Wednesday, July 05, 2017 by Russel Davis
The National Aeronautics and Space Administration has revealed its latest project in hopes of sparing the planet and protecting the human race from a potentially devastating asteroid impact.
The initiative, called Double Asteroid Redirection Test (DART), is a refrigerator-sized aircraft designed to deliberately crash into a smaller component of the Didymos asteroid, a binary asteroid system slated to make a distant approach to Earth in October 2022, and then again in 2024. The asteroid system has been on NASA’s radar and was closely monitored since 2003. It is made up of two bodies: Didymos A that measures about half a mile in size, and Didymos B, which measures around 530 feet.
The calculated crash is expected to generate an impact of approximately 3.7 miles per second — or about about nine times faster than the speed of a bullet — in order to alter the asteroid system’s course. The space agency’s DART project is slated to impact only Didymos B, whose composition remains unclear. However, its size is typical of asteroids, which means that Didymos B has enough potential to trigger regional effects upon its impact to the planet.
“DART would be NASA’s first mission to demonstrate what’s known as the kinetic impactor technique — striking the asteroid to shift its orbit — to defend against a potential future asteroid impact. This approval step advances the project toward an historic test with a non-threatening small asteroid,” Lindley Johnson, NASA’s planetary defense officer in Washington, was quoted as saying in TheSun.co.uk.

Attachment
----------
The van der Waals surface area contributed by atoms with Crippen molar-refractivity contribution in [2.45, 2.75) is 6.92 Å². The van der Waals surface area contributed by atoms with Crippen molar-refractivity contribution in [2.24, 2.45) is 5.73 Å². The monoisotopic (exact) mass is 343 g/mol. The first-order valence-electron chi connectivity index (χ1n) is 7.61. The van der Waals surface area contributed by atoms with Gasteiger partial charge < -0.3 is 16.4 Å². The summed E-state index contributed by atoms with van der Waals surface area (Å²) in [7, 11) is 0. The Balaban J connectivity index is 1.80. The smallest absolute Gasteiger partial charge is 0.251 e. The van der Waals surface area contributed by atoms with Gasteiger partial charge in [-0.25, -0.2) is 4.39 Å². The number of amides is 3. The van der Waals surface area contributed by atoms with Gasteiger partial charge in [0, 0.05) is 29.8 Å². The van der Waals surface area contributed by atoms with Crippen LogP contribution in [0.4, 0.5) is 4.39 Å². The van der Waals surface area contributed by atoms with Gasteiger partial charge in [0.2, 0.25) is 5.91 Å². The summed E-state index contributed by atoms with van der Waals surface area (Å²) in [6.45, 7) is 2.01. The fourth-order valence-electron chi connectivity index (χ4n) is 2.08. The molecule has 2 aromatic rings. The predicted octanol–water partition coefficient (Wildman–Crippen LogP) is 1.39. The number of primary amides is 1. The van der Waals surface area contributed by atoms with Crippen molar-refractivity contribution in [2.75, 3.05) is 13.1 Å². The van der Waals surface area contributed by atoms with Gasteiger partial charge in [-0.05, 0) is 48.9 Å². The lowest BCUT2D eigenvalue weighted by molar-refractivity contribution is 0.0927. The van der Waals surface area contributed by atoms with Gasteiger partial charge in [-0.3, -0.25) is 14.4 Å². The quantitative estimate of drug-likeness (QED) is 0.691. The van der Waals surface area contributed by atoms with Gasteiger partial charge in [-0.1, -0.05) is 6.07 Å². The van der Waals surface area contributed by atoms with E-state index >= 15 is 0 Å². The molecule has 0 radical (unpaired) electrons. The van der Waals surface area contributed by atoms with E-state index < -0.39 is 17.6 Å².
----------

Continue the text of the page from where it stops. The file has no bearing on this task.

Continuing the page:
According to DART program scientist Tom Statler, the binary asteroid system was the perfect natural setting to test the spacecraft. Statler said it would be easier to determine the results of the impact as Didymos B is readily in orbit around Didymos A. This also ensures that DART will not alter the orbit of the pair of asteroid systems. DART’s double asteroid redirection test is set to take place in 2022.
According to NASA, the kinetic impactor technique works by altering the speed of a threatening asteroid by a small fraction of its total velocity. Slight changes in the asteroid’s velocity can result to its total veering away from its natural course, which is towards our planet. (Related: It’s only a matter of time before an asteroid crash wipes out humanity)
This effect can allow our observatories to assess the impact and the resulting change in the orbit of Didymos B around Didymos A. As a result, this can help scientists determine the efficacy of kinetic impact as a potential asteroid mitigation scheme.
“DART is a critical step in demonstrating [that] we can protect our planet from a future asteroid impact. Since we don’t know that much about [its] internal structure or composition, we need to perform this experiment on a real asteroid. With DART, we can show how to protect Earth from an asteroid strike with a kinetic impactor by knocking the hazardous object [onto] a different flight path that would not threaten the planet,” Andy Cheng, DART’s co-lead investigator told DailyMail.co.uk.